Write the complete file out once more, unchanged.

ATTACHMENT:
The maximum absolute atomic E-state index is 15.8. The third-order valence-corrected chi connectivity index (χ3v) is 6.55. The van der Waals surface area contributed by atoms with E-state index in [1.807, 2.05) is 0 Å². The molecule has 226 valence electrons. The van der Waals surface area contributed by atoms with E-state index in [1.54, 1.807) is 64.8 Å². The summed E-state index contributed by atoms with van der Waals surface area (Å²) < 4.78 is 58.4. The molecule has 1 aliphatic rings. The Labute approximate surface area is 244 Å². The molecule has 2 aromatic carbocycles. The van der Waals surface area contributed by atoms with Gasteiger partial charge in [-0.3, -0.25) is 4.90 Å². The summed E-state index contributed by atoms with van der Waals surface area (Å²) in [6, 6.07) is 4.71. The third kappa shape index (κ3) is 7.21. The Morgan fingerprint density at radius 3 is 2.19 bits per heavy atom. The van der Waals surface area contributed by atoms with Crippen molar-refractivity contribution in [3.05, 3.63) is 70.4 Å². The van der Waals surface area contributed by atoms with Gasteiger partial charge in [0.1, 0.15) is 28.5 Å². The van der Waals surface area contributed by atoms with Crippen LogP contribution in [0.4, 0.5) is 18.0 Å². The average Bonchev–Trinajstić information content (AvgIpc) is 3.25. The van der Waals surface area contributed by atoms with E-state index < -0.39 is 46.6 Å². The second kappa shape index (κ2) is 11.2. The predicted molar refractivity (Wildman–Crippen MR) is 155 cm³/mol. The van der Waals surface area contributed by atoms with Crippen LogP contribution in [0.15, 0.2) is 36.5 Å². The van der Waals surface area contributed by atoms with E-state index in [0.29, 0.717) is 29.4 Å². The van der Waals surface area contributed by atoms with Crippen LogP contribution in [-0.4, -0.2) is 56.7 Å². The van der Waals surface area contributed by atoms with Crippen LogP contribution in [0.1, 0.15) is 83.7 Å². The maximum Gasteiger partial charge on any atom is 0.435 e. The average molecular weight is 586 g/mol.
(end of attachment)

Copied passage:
The maximum absolute atomic E-state index is 15.8. The third-order valence-corrected chi connectivity index (χ3v) is 6.55. The van der Waals surface area contributed by atoms with E-state index in [1.807, 2.05) is 0 Å². The molecule has 226 valence electrons. The van der Waals surface area contributed by atoms with E-state index in [1.54, 1.807) is 64.8 Å². The summed E-state index contributed by atoms with van der Waals surface area (Å²) < 4.78 is 58.4. The molecule has 1 aliphatic rings. The Labute approximate surface area is 244 Å². The molecule has 2 aromatic carbocycles. The van der Waals surface area contributed by atoms with Gasteiger partial charge in [-0.3, -0.25) is 4.90 Å². The summed E-state index contributed by atoms with van der Waals surface area (Å²) in [6, 6.07) is 4.71. The third kappa shape index (κ3) is 7.21. The Morgan fingerprint density at radius 3 is 2.19 bits per heavy atom. The van der Waals surface area contributed by atoms with Crippen molar-refractivity contribution in [3.05, 3.63) is 70.4 Å². The van der Waals surface area contributed by atoms with Gasteiger partial charge in [0.1, 0.15) is 28.5 Å². The van der Waals surface area contributed by atoms with Crippen LogP contribution in [0.4, 0.5) is 18.0 Å². The average Bonchev–Trinajstić information content (AvgIpc) is 3.25. The van der Waals surface area contributed by atoms with E-state index < -0.39 is 46.6 Å². The second kappa shape index (κ2) is 11.2. The predicted molar refractivity (Wildman–Crippen MR) is 155 cm³/mol. The van der Waals surface area contributed by atoms with Crippen LogP contribution in [0.15, 0.2) is 36.5 Å². The van der Waals surface area contributed by atoms with E-state index in [0.29, 0.717) is 29.4 Å². The van der Waals surface area contributed by atoms with Crippen LogP contribution in [-0.4, -0.2) is 56.7 Å². The van der Waals surface area contributed by atoms with Crippen LogP contribution in [0.1, 0.15) is 83.7 Å². The maximum Gasteiger partial charge on any atom is 0.435 e. The average molecular weight is 586 g/mol.